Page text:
J. Samuel White & Company was the oldest firm on the Admiralty List and built 252 ships for the Royal Navy alone. The yard's closure in 1966 ended 300 years of shipbuilding during which time the company had gained acclaim from mercantile and naval customers alike. Famed early on for fast Revenue cutters and naval brigs, in its final years Royal Navy destroyers earned it great distinction. Highly innovative, it developed and patented many pioneering products while other innovations included semi-diesel engines, heat exchangers, air conditioners and compressors, besides a range of marine thruster units.
Not only did the company build ships and boats but it also constructed a range of marine aircraft. During the First World War, White's production accounted for 100 ships, including twenty-seven destroyers, and 201 seaplanes. Production during the Second World War added up to 317 ships, among them twenty-six destroyers and a large minelayer. Illustrated with photographs of these and many of the company's other products, this book tells the story of J. Samuel White and its subsidiary concerns, a business built on a reputation of quality which earned it the slogan: "White's-built - well-built!".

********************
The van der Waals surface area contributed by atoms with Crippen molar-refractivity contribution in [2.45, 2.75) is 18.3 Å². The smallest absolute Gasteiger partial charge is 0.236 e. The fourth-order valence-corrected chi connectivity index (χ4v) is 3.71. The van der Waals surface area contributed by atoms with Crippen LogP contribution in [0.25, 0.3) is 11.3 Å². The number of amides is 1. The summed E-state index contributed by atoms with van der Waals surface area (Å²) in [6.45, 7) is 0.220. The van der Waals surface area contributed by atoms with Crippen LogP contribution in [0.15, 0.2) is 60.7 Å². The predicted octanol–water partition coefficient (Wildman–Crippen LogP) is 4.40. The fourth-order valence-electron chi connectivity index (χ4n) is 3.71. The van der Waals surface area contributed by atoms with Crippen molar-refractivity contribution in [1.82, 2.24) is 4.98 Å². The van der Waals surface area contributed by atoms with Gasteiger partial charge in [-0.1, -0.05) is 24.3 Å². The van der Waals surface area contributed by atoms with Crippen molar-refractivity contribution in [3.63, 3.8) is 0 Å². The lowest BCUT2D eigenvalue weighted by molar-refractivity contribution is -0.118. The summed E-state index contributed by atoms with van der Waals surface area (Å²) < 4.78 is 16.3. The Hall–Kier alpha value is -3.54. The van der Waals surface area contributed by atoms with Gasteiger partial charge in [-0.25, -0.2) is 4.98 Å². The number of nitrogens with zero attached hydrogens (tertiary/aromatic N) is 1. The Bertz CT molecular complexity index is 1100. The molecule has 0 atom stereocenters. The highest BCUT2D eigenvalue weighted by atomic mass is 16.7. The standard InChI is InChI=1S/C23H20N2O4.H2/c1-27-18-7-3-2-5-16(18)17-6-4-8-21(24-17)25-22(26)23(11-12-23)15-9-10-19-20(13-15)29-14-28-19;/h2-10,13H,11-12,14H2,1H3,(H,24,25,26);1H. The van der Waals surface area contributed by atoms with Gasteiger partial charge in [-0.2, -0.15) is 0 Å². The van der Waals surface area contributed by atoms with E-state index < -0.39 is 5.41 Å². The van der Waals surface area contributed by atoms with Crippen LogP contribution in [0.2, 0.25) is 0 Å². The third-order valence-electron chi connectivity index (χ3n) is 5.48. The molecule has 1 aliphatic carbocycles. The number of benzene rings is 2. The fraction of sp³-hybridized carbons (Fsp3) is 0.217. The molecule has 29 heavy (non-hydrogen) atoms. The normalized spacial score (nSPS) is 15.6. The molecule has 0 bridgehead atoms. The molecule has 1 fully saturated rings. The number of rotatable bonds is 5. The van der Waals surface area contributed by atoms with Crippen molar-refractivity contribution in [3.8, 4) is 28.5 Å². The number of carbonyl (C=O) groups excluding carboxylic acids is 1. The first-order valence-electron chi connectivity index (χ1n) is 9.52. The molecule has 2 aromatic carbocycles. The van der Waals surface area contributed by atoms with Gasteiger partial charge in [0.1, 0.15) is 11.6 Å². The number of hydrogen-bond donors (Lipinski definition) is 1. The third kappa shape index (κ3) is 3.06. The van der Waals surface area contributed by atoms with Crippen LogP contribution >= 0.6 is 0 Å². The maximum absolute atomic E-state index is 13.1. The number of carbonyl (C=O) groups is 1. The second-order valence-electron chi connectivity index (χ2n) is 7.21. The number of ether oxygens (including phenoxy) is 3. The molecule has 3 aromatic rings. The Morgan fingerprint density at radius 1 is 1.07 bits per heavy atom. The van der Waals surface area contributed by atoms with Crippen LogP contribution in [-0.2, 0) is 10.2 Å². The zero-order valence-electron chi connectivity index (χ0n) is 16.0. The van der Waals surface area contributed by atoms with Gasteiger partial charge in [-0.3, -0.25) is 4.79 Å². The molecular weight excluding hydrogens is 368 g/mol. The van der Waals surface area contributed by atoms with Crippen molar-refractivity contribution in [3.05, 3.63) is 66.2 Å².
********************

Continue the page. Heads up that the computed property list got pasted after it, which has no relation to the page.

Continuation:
David L. Williams has a background in professional photography and technical publications. For over 10 years he was responsible for the entire aircraft and hovercraft in-service support operation of Westland Aerospace, later GKN Aerospace, providing a support service for vehicles worldwide. He has written over 30 books on shipping and related subjects and lives in the Isle of Wight. Richard de Kerbrech served his marine apprenticeship at sea with Shaw Saville & Albion and ashore at Cammell Laird shipyard. He went on to lecture in mechanical and production engineering. Now a professional writer, he has written 14 books on maritime history.